This Day in Legal History: Thurgood Marshall Dies
On January 24, 1993, the United States lost one of its most influential legal figures, retired Supreme Court Justice Thurgood Marshall. His death in Bethesda, Maryland, marked the end of an era in American jurisprudence. Born on July 2, 1908, in Baltimore, Maryland, Marshall's journey to becoming the first African American Supreme Court Justice was paved with groundbreaking legal battles and an unwavering commitment to civil rights.
Before his appointment to the Supreme Court in 1967 by President Lyndon B. Johnson, Marshall had already made a significant impact as a lawyer. He served as the chief counsel for the National Association for the Advancement of Colored People (NAACP), where he strategized and won a series of critical court cases that chipped away at the legal foundations of racial segregation. His most famous case, Brown v. Board of Education of Topeka in 1954, ended with the Supreme Court's unanimous decision declaring state laws establishing separate public schools for black and white students to be unconstitutional, effectively overturning the "separate but equal" doctrine of Plessy v. Ferguson.
During his tenure on the Supreme Court, Marshall became known for his passionate advocacy for individual rights and his opposition to the death penalty. His legal opinions, both majority and dissenting, reflected his deep-seated belief in equality and justice for all. He often stressed the importance of viewing the Constitution as a dynamic, living document, capable of adapting to changing societal needs and values.
Marshall's impact extends beyond his legal victories; he paved the way for greater diversity in the legal profession and on the bench. His life and career remain a testament to the power of the law as a tool for social change and continue to inspire generations of lawyers, activists, and citizens.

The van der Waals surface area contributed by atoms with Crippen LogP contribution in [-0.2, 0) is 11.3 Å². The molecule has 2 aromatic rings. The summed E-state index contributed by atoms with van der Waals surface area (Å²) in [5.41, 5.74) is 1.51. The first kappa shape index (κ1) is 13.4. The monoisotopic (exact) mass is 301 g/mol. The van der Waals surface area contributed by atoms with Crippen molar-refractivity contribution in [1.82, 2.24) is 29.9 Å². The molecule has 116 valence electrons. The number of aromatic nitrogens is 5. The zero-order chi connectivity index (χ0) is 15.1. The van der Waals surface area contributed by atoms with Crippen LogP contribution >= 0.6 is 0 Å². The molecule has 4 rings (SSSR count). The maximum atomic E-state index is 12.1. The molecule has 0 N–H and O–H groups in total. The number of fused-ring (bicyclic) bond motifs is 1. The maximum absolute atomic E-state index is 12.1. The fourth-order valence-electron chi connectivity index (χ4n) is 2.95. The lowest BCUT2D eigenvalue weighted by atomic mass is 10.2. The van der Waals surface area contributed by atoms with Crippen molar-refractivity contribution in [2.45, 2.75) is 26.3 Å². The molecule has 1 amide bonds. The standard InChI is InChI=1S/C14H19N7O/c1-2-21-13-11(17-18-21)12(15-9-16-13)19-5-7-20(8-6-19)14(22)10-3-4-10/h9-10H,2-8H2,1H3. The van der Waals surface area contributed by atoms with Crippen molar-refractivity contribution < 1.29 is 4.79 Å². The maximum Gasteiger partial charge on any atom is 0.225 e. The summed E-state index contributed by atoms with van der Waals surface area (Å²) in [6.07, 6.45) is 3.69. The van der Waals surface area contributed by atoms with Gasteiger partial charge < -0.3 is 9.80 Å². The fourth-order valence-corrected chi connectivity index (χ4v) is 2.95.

His death was not just the loss of a great legal mind but also the end of an era that saw significant strides in civil rights and social justice. As we remember Justice Thurgood Marshall on this day, his legacy serves as a reminder of the ongoing struggle for equality and the enduring power of dedicated individuals to bring about change in society.
Brown, Yale, and Columbia universities, along with Emory and Duke, have agreed to pay a total of $62 million to settle a lawsuit accusing them of favoring wealthy applicants, bringing the total settlements in the case to $118 million. This lawsuit, filed against several U.S. universities, alleges they conspired to restrict financial aid and violated a pledge to not consider students' financial status in admissions, effectively giving an advantage to wealthy students. The universities, including those that have settled, deny any wrongdoing. The settlements vary, with Yale and Emory paying $18.5 million each, Brown $19.5 million, and Columbia and Duke $24 million each. The lawsuit, still involving 10 other universities like Cornell and the University of Pennsylvania, is pending approval from U.S. District Judge Matthew Kennelly, who previously declined to dismiss the case in 2022.